Stokely Carmichael or Kwame Ture
(b. July 29, 1941, Port-of-Spain, Trinidad), activist and writer who inaugurated the Black Power Movement of the 1960s.
Although Stokely Carmichael was not the first to use the phrase "Black Power," he made it famous. Critical of Martin Luther King Jr's. peaceful approach, as chairperson of the Student Nonviolent Coordinating Committee (SNCC) in the 1960s, Carmichael advanced a militant stand on civil rights. A native of Trinidad, Carmichael moved with his family to a mostly white neighborhood in the Bronx, New York, when he was 11. He graduated from Bronx High School of Science in 1960 and, four years later, from Howard University in Washington, D.C., with a bachelor's degree in philosophy.
In addition to studying philosophy, Carmichael became involved in civil rights protests during his years at Howard. He participated in demonstrations staged by the Congress of Racial Equality, the Nonviolent Action Committee, and SNCC. He was arrested as a Freedom Rider in 1961 and served seven weeks in Parchman Penitentiary for violating Mississippi's segregation laws. Carmichael returned to the South after college and devoted himself to the organization of SNCC's black voter registration project in Lowndes County, Alabama. There, he also founded an independent political party called the Lowndes County Freedom Organization that used the black panther as its symbol.
Carmichael became the chairman of SNCC in 1966. He catapulted into the national spotlight that August, when he ended a speech with a call for "Black Power." Black Power became a rallying cry for black protests during the 1960s and 1970s, and it also created a wedge between SNCC and more moderate civil rights groups. Defined in many ways, Black Power emphasizes independent political and economic development by blacks as a necessary element of social change. Carmichael and political scientist Charles Hamilton elaborate on the concept in their book, Black Power (1967).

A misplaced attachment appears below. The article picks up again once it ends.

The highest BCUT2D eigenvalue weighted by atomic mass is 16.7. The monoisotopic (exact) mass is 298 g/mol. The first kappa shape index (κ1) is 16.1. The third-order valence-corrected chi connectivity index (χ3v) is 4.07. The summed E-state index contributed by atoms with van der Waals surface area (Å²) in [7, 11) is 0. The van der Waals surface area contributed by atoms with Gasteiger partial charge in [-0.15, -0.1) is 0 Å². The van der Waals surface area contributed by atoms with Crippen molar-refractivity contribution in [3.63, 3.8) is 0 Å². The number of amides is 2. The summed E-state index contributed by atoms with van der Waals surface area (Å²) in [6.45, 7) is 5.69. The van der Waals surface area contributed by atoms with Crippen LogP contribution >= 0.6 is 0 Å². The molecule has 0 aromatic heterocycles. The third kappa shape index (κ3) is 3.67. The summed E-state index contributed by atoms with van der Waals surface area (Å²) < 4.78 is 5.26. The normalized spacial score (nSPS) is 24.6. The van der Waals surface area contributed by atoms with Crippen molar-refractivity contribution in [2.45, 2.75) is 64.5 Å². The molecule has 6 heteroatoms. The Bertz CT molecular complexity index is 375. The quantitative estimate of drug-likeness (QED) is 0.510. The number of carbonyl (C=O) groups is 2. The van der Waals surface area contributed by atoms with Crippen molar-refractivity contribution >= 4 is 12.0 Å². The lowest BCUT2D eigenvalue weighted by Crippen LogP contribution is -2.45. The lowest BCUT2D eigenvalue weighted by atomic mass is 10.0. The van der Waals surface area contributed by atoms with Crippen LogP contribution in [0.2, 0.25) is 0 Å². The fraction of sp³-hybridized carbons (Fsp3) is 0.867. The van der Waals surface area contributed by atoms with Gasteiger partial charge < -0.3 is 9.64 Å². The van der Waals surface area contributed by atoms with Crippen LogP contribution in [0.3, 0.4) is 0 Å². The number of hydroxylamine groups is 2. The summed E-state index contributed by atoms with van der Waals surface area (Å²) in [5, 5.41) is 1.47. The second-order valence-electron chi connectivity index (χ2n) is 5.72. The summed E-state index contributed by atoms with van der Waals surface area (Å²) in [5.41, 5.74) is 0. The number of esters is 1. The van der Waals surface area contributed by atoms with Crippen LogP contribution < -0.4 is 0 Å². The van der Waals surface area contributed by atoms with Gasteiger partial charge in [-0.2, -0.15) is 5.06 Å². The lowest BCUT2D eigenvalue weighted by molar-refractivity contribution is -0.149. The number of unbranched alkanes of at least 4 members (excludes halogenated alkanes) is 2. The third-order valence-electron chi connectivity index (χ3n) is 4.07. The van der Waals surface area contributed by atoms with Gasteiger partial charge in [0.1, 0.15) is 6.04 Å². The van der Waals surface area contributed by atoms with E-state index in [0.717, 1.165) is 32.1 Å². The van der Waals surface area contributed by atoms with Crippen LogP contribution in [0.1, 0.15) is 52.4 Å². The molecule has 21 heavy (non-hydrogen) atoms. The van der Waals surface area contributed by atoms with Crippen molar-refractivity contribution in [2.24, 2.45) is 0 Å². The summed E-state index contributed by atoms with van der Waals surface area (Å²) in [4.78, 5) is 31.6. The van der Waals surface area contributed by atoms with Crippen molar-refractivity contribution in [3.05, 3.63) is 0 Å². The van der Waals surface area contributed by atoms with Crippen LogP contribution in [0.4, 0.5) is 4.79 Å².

A 1967 world tour to publicize the black struggle in the United States brought Carmichael more controversy in Washington, D.C. His passport was revoked for visiting Cuba and, when he returned to the United States, Carmichael faced indictment for sedition. He was never prosecuted, however. The following year, Carmichael became prime minister of the Black Panther Party.
In 1969 Carmichael began to focus his political activity on Africa. After the Black Panthers, he went to work for the All-African People's Revolutionary Party in Ghana. That same year, he and his wife, South African singer Miriam Makeba, went to live in the African nation of Guinea. In 1978 Carmichael took the first and last names of his mentors, Kwame Nkrumah of Ghana, and Ahmed Sékou Touré of Guinea. Now known as Kwame Touré, he continues to travel and lecture about U.S. imperialism, Pan-Africanism, and socialism. His second book, a collection of speeches and essays entitled Stokely Speaks, appeared in 1971.
Continue ... Kwame Ture 1941 - 1998
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